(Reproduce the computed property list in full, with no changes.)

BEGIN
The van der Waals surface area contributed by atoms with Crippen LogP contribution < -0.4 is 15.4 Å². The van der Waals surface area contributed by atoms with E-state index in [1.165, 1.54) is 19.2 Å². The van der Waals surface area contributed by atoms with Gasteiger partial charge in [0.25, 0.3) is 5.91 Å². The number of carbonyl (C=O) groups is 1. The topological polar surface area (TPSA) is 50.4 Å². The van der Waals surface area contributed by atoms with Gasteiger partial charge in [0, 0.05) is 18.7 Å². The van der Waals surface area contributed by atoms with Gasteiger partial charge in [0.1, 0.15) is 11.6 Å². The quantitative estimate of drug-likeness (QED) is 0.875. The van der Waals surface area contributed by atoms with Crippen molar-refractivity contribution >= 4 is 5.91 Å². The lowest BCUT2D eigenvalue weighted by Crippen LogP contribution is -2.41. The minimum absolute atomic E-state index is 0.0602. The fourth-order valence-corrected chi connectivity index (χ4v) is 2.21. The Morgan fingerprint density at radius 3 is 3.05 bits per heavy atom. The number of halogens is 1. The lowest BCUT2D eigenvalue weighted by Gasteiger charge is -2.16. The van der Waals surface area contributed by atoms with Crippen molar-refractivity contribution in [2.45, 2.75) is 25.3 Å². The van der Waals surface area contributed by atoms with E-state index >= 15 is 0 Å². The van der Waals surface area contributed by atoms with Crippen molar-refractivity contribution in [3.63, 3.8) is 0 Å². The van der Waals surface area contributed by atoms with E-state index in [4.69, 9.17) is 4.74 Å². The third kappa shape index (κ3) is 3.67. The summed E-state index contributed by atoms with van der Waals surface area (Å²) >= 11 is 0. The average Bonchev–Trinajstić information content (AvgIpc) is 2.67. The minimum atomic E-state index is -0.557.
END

The van der Waals surface area contributed by atoms with Crippen LogP contribution < -0.4 is 15.4 Å². The van der Waals surface area contributed by atoms with E-state index in [1.165, 1.54) is 19.2 Å². The van der Waals surface area contributed by atoms with Gasteiger partial charge in [0.25, 0.3) is 5.91 Å². The number of carbonyl (C=O) groups is 1. The topological polar surface area (TPSA) is 50.4 Å². The van der Waals surface area contributed by atoms with Gasteiger partial charge in [0, 0.05) is 18.7 Å². The van der Waals surface area contributed by atoms with Gasteiger partial charge in [0.1, 0.15) is 11.6 Å². The quantitative estimate of drug-likeness (QED) is 0.875. The van der Waals surface area contributed by atoms with Crippen molar-refractivity contribution >= 4 is 5.91 Å². The lowest BCUT2D eigenvalue weighted by Crippen LogP contribution is -2.41. The minimum absolute atomic E-state index is 0.0602. The fourth-order valence-corrected chi connectivity index (χ4v) is 2.21. The Morgan fingerprint density at radius 3 is 3.05 bits per heavy atom. The number of halogens is 1. The lowest BCUT2D eigenvalue weighted by Gasteiger charge is -2.16. The van der Waals surface area contributed by atoms with Crippen molar-refractivity contribution in [2.45, 2.75) is 25.3 Å². The van der Waals surface area contributed by atoms with E-state index >= 15 is 0 Å². The van der Waals surface area contributed by atoms with Crippen molar-refractivity contribution in [3.63, 3.8) is 0 Å². The van der Waals surface area contributed by atoms with E-state index in [4.69, 9.17) is 4.74 Å². The third kappa shape index (κ3) is 3.67. The summed E-state index contributed by atoms with van der Waals surface area (Å²) >= 11 is 0. The average Bonchev–Trinajstić information content (AvgIpc) is 2.67. The minimum atomic E-state index is -0.557.